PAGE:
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5 responses »

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  2. Hi Becka! Your blog was well-written and I liked it a lot. First and foremost, I love that you started this blog with that Diesel ad because it is an attention-grabber. I saw it and I was trying to figure out what the ad was for and what the purpose of it was. I think that you did a great job analyzing the ad and all aspects of it. From the woman herself to where the ad was shot, you described it all in detail and its significance. As a girl, it even makes me wonder if I should buy Diesel jeans because the ad is so different than most and portrays edginess and rebellion. The only thing that I would say you could improve on is the “Settings” section, just because I think there were a few other aspects of the ad that could have been analyzed. Other than that, I think you did a great job and the ideas that you gave were all very clear. Your “What’s the Big Deal” section was simple yet informative and one could learn a lot from this blog. All in all, I’d say two thumbs up! You effectively analyzed this ad and I enjoyed reading this blog.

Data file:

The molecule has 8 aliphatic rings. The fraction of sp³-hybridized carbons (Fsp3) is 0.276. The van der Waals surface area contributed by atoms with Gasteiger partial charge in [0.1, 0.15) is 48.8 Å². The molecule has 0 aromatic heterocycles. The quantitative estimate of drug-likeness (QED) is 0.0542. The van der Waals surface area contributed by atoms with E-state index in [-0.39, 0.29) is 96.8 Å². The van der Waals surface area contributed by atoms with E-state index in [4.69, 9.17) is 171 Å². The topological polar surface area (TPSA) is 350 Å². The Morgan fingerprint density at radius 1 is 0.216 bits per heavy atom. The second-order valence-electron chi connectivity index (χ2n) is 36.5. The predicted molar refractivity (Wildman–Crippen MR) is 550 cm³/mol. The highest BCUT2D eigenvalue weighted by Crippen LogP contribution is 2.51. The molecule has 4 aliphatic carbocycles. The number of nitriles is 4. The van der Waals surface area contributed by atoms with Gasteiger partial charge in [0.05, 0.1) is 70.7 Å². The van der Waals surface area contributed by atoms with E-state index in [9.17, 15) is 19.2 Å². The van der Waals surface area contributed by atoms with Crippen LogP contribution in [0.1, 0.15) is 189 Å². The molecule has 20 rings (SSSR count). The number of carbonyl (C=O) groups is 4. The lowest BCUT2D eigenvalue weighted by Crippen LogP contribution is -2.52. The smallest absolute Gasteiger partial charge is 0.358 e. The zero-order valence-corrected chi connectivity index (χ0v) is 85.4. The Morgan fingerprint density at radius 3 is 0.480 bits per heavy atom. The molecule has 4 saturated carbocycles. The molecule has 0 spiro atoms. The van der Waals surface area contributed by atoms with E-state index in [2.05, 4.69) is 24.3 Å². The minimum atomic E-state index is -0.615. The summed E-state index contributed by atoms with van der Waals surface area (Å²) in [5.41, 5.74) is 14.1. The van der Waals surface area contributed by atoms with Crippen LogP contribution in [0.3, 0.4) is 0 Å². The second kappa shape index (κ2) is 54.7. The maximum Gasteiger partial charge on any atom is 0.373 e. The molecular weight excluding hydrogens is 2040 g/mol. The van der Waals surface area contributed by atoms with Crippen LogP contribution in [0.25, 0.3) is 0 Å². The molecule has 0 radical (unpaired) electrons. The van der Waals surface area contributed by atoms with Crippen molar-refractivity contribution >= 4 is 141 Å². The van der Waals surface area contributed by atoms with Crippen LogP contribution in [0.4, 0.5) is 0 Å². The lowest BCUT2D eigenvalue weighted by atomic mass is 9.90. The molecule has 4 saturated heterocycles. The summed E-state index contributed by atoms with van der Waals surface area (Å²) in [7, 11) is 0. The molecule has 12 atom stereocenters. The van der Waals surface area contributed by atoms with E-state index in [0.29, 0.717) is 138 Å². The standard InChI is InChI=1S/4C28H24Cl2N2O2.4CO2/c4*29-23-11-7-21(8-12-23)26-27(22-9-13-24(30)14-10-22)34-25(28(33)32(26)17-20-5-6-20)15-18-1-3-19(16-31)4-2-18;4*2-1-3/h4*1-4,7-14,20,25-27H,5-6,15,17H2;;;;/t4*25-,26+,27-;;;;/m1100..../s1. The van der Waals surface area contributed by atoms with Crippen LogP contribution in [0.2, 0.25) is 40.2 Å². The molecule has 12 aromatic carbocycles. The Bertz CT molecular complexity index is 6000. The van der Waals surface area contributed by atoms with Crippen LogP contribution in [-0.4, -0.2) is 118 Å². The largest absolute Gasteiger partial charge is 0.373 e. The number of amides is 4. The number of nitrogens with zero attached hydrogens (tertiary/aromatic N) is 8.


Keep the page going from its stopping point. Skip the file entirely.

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  4. Wow! I just got done reading your blog post titled “Diesel: The Rebellious Side” and I thought it was fascinating! I am an Advertising Track within Mass Communication, so the analysis of the advertisement caught my attention. What I thought was so great about your post was the way you used semiotics to analyze the advertisement in a very clear, detailed, and organized way. I feel that the way you analyzed everything from the color of the ladder, to making predictions as to what the building could possibly be, to the fact that the woman’s ribs are showing, enforcing the idea that one should be skinny to be attractive and cool, according to the jeans ad, all developed your credibility as an author by really demonstrating that you know what you are talking about when it comes to media criticism.

    You provided links to a youtube video to give your readers additional sources of information, which is very good. An additional point that I would have brought up is the idea of “having balls”, of course meaning to be willing to be dangerous/rebellious, paired with the image of the attractive young woman exposing herself. This factor of the advertisement alone raises ideas regarding gender roles within our society. Regardless, I feel that your blog post was very insightful, and if someone who did not have any prior knowledge about media criticism were to read it, I feel that they would gain a basic understanding of media criticism, one process of analysis (semiotics), and why it is important. Good job!